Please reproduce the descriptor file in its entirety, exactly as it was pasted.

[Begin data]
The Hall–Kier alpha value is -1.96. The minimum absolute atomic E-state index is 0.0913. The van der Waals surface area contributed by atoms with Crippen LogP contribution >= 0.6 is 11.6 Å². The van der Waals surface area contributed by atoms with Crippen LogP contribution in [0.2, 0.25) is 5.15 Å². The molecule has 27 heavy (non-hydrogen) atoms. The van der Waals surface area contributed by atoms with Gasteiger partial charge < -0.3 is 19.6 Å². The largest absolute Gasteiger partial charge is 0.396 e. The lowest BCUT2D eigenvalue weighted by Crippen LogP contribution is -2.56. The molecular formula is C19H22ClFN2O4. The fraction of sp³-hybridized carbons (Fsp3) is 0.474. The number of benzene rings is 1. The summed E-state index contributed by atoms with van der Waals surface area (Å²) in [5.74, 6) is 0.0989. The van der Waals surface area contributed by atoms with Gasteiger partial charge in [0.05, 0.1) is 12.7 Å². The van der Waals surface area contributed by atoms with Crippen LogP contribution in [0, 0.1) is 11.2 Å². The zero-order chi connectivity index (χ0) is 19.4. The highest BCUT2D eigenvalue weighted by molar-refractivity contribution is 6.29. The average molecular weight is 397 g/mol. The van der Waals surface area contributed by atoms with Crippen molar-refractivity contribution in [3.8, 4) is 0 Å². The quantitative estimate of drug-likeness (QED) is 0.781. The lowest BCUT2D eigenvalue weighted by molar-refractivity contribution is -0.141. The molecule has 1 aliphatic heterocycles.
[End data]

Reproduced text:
The Hall–Kier alpha value is -1.96. The minimum absolute atomic E-state index is 0.0913. The van der Waals surface area contributed by atoms with Crippen LogP contribution >= 0.6 is 11.6 Å². The van der Waals surface area contributed by atoms with Crippen LogP contribution in [0.2, 0.25) is 5.15 Å². The molecule has 27 heavy (non-hydrogen) atoms. The van der Waals surface area contributed by atoms with Gasteiger partial charge < -0.3 is 19.6 Å². The largest absolute Gasteiger partial charge is 0.396 e. The lowest BCUT2D eigenvalue weighted by Crippen LogP contribution is -2.56. The molecular formula is C19H22ClFN2O4. The fraction of sp³-hybridized carbons (Fsp3) is 0.474. The number of benzene rings is 1. The summed E-state index contributed by atoms with van der Waals surface area (Å²) in [5.74, 6) is 0.0989. The van der Waals surface area contributed by atoms with Gasteiger partial charge in [0.05, 0.1) is 12.7 Å². The van der Waals surface area contributed by atoms with Crippen LogP contribution in [0, 0.1) is 11.2 Å². The zero-order chi connectivity index (χ0) is 19.4. The highest BCUT2D eigenvalue weighted by molar-refractivity contribution is 6.29. The average molecular weight is 397 g/mol. The van der Waals surface area contributed by atoms with Crippen molar-refractivity contribution in [3.8, 4) is 0 Å². The quantitative estimate of drug-likeness (QED) is 0.781. The lowest BCUT2D eigenvalue weighted by molar-refractivity contribution is -0.141. The molecule has 1 aliphatic heterocycles.